Since the early 1990s American artist Rachel Harrison has been developing a brand of unwieldy, unyielding sculpture, sometimes abject and sometimes abrasive in its refusal to give up meaning. Objects from the catch-all drawer -- a clown nose, a syringe, a framed photograph, a houseplant -- are deposited on built agglomerations of polystyrene and cement, giving individual works the pugnacious air of a bad joke, sometimes emphasized by a title (like 2006's Nice Rack). A dolly or stool or table or ladder, thickly encrusted or as good as new, lends most works a strong sense of autonomy, but never resolution.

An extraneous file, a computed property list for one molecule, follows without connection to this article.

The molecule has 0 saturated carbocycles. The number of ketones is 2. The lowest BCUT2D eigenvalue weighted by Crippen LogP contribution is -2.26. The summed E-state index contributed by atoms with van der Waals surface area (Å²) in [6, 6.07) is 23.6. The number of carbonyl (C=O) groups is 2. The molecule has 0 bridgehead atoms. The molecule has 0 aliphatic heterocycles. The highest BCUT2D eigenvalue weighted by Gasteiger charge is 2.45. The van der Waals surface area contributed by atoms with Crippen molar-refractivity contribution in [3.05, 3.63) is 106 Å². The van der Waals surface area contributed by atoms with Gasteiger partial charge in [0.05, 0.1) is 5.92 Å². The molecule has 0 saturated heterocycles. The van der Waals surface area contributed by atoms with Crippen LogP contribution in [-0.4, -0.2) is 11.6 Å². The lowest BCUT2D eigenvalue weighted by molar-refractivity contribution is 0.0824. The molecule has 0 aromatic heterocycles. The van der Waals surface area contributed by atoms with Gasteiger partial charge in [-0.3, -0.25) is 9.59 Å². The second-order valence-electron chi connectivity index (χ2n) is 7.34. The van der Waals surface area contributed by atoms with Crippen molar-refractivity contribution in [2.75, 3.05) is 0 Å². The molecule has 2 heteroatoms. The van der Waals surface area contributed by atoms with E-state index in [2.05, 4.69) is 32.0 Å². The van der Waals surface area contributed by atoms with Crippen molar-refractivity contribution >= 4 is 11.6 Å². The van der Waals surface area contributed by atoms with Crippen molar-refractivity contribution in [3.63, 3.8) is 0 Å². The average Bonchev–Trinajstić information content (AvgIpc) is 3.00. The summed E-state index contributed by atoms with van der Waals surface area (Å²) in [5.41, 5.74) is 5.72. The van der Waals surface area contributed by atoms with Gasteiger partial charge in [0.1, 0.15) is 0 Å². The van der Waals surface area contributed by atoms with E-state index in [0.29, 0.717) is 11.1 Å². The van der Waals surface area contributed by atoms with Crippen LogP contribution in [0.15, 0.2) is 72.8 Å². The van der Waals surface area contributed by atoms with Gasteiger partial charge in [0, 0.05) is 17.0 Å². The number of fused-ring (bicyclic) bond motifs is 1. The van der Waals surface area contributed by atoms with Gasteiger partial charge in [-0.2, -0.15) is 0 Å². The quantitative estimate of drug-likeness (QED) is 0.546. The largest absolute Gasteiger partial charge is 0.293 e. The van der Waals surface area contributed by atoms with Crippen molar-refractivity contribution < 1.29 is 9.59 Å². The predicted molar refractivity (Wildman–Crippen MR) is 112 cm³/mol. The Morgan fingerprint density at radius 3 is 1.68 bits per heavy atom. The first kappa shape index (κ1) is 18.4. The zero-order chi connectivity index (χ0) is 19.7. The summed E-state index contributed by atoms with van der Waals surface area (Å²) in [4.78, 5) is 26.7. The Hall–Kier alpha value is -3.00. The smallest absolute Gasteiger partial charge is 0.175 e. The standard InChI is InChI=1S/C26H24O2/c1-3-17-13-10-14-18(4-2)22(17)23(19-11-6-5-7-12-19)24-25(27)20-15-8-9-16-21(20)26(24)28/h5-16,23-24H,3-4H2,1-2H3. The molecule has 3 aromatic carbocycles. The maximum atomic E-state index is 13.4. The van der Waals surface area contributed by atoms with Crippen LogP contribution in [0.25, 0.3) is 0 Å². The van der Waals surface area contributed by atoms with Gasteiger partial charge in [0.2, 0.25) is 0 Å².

Using elements fundamental to sculpture -- the way an object requires us to walk around it, the way we try to make sense out of two different things juxtaposed -- her works lead us towards one understanding and then makes us question it as we turn the corner. They leave you with your interpretive tools blunted, even as they hint at portraiture. Sometimes Harrison picks up a camera. In 2000, she took a series of photos of a window in Perth Amboy, NJ, where a vision of the Virgin Mary had appeared in the glass. Pilgrims tended to press a hand against the pane, as if the sense of touch were better equipped to pick up a trace of the event. These photographs, unexpectedly representing unfiltered human desire, were part of a maze-like installation of corrugated cardboard with objects.